Location: East coast Virginia, USA
August 15, 2017 7:10 pm
This monster was waiting for me as I went out to clean my pool one morning, luckily I caught it by surprise and was able to capture it under the filter basket before it had a chance to attack me. After a few shots of hornet spray, I changed my underwear and took a few pictures. Is this a spawn from hell, a just a really big bee? (Pictured next to a quarter for scale)
Signature: Nokturno

Cicada Killer Carnage

Dear Nokturno,
This is not “spawn from hell” nor is it a “Giant bee”.  This is a wasp known as a Cicada Killer.  Because they are big and scary, Cicada Killers frequently wind up dead when they encounter humans.  They are not aggressive and though female Cicada Killers are capable of stinging, they do not attack humans, so there was no need to spray it to death.  We hope your next encounter does not end in Unnecessary Carnage.

What's That Bug? does not endorse extermination

Subject: Unusual bee
Location: Suburbs of Chicago, IL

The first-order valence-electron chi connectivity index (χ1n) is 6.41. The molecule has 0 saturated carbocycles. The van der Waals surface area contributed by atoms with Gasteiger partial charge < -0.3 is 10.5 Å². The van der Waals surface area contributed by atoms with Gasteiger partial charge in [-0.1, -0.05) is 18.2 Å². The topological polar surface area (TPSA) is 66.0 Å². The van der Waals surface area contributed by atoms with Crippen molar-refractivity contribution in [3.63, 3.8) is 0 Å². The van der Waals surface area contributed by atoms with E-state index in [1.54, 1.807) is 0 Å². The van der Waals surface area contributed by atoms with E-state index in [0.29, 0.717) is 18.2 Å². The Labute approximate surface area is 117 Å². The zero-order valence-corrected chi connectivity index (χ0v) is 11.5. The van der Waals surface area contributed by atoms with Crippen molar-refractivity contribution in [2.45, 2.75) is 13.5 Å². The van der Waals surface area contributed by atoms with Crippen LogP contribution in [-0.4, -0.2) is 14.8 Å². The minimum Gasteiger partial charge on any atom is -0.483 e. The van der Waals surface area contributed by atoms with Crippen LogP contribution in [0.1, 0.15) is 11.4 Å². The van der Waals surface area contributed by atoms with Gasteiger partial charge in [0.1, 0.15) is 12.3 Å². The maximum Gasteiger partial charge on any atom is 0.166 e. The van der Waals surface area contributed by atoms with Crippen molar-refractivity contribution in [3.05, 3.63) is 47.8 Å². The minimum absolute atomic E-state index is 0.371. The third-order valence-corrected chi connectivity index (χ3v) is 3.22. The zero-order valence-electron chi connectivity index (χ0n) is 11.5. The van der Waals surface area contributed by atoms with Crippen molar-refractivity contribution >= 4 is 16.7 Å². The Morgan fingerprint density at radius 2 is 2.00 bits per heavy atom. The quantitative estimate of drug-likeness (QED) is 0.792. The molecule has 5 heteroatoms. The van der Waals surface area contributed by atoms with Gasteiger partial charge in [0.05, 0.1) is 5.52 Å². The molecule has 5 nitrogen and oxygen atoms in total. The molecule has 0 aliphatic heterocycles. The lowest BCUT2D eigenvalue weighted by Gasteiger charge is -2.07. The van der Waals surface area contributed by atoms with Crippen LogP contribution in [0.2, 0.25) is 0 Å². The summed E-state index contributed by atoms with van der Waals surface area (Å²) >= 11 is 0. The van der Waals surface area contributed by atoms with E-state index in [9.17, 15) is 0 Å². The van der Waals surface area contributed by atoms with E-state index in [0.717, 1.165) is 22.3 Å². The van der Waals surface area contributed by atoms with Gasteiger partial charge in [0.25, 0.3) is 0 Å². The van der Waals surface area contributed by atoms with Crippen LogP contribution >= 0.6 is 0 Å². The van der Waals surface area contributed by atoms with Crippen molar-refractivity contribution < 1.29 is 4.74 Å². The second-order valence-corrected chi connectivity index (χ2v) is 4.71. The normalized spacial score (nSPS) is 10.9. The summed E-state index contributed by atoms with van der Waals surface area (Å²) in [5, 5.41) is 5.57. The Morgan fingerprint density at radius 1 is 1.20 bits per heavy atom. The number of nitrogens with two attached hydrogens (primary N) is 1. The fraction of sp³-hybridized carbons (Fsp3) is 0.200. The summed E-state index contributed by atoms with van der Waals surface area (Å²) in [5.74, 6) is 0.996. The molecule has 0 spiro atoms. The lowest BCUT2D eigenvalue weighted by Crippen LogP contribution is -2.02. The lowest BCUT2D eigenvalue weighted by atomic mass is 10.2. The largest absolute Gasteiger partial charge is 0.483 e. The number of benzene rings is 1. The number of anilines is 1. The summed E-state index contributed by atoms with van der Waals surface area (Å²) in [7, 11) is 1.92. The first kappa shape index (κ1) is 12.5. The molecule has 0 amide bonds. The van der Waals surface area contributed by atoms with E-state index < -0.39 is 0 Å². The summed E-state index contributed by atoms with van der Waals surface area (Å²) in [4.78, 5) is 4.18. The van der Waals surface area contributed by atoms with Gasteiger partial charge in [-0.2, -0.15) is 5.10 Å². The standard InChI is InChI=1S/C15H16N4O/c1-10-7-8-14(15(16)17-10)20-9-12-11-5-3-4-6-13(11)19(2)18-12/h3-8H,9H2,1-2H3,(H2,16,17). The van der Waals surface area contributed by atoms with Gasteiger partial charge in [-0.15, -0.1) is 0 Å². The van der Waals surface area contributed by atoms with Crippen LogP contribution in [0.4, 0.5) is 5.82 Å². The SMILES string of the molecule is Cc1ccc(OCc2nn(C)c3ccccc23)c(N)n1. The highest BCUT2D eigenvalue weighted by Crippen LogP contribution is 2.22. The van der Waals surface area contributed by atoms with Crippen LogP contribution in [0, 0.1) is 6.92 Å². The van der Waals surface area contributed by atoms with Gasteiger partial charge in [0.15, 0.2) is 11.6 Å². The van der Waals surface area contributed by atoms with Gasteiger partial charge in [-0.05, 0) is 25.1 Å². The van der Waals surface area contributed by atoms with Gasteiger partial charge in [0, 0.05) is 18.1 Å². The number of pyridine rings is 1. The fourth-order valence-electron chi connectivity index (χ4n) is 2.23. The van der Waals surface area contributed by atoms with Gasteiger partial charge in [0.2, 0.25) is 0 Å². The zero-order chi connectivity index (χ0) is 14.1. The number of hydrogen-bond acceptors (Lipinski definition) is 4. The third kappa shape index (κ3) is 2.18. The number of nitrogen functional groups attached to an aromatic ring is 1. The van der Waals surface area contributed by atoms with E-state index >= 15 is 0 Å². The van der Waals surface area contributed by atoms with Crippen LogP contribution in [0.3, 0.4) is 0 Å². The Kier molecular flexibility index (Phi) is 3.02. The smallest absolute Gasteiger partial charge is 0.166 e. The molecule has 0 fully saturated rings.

August 9, 2017 7:37 am
This was on our screen, and we have never seen a bee like this one. It was about 1 1/2 inches lond and its stinger was pulsing. Very scary! If possible, please let us know what it is and if it’s dangerous. Thank you!
Signature: Linda & Justin Meyer

Cicada Killer

Dear Linda and Justin,
This large wasp is a Cicada Killer.  Males defend territory and may buzz at humans, but they are perfectly harmless as they do not have stingers.  Female Cicada Killers are not aggressive.  They use their stinger to sting and paralyze Cicadas to feed to their brood which is housed in an underground burrow.

What's That Bug? does not endorse extermination

Subject: Predation
Location: Sussex County, NJ
July 31, 2017 8:44 am
I witnessed a square-headed wasp (Family Cabronidae, I believe) take down a large syrphid fly this morning and thought I’d share the photos. Also, wondering if you might be able to narrow down my ID on the wasp for me?